St. Thomas University will celebrate its 110 anniversary on Oct. 5 and STU is more than a century old, but this is the first time in its long history that a celebration will be mostly online because of COVID-19.
Sarah Kohut, St. Thomas University Students’ Union president and a member of the anniversary planning committee, said STUSU still plans to host exciting events.
“There will be a combination of in-person as well as virtual events to make sure everyone is included,” she said.
Kohut said on Oct. 5, video messages from STU president and vice-chancellor Dawn Russell and other faculty and alumni will be posted to STU’s social media. There will also be a photo slideshow of STU campuses past and present.
The history of STU
James Rogers, the first Roman Catholic Bishop of Chatham, started the university. While STU’s traditional birth date is 1910, the university began in 1860 as St. Michael’s College in Chatham, New Brunswick, according to Jason O’Hearn, a member of the university senate’s learning and teaching development committee.
“Due to financial constraints, they shut down the college first in 1871 [or] 72, then again in 1880,” O’Hearn said.
“That’s why we don’t recognize that as our anniversary.”
The Basilian Fathers assumed order of the college in 1910, he said.
Since they already owned a school in Toronto with the same name, St. Michael’s College was changed upon reopening to St. Thomas College, named after Saint Thomas Aquinas.
In 1934, the college received degree-granting status from the New Brunswick government and became a university. Its name changed to St. Thomas University in 1960. In 1964, STU moved from Chatham to the University of New Brunswick campus in Fredericton, said O’Hearn.
While COVID-19 restrictions meant some plans had to be scrapped, Misheal said there are positives celebrating online, like being able to reach more people.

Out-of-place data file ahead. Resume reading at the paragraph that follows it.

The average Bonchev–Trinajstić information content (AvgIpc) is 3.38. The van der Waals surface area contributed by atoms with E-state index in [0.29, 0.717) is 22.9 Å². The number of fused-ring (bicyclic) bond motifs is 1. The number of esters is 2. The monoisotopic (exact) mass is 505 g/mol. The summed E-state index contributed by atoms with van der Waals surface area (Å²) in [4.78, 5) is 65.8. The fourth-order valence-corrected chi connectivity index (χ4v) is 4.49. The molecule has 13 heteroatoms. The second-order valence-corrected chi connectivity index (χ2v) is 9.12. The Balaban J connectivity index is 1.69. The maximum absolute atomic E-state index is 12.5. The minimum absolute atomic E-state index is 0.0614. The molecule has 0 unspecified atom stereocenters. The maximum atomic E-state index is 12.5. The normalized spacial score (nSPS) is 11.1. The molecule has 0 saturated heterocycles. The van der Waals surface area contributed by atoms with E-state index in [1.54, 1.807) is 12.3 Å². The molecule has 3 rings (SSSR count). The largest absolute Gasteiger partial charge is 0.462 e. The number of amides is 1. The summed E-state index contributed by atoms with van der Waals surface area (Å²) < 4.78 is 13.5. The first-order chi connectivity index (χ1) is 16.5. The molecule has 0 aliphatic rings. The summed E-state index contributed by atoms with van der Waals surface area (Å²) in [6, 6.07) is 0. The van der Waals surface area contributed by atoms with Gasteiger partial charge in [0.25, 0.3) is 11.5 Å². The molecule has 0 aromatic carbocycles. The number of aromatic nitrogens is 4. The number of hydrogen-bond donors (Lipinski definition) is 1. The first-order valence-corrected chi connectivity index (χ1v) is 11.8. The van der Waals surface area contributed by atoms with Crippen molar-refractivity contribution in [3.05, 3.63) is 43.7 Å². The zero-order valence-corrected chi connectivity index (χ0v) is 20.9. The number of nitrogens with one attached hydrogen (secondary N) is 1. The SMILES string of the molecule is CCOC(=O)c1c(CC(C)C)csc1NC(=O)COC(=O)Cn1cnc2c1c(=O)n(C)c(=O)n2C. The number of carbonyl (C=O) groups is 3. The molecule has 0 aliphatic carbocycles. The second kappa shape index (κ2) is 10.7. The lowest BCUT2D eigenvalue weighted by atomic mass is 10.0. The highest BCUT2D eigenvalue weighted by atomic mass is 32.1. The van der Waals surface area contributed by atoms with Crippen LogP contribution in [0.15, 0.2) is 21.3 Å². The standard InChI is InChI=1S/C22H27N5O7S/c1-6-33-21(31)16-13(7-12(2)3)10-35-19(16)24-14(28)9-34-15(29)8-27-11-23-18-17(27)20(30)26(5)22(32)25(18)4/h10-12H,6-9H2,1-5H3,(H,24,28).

“When I witness the accomplishments and stories of our alumni, the resilience of my fellow students, the dedication of our staff and faculty, and the contribution of our partners, I can say I am a proud STU-dent,” said O’Hearn.
A virtual banner will appear on the university’s website the same day. Instead of cake, Kohut and alumni office members will hand-out individually wrapped tea cookies to on-campus students, faculty and staff.
“I [also] encourage current students to share their memories of STU on their social media accounts,” said Kohut.
Jodi Misheal vice-president of advancement and alumni relations discussed festivities for alumni.
“We have a STU memories page on the alumni website so people can send in their memories,” said Misheal.
She said other plans include a video of alumni around the world reciting the STU chant and a contest where participants can win one of four STU swag prizes. Winners will be drawn the day of the anniversary.
O’Hearn said STU has educated people from all over the world and those people have used their education at STU to make it a better place.
“Reflecting on our past gives me a sense of pride, hope, and determination that when we look to the STU of the future, the principles and values of our university that has bonded our community for 110 years will live on in every past, present, and future Tommie.”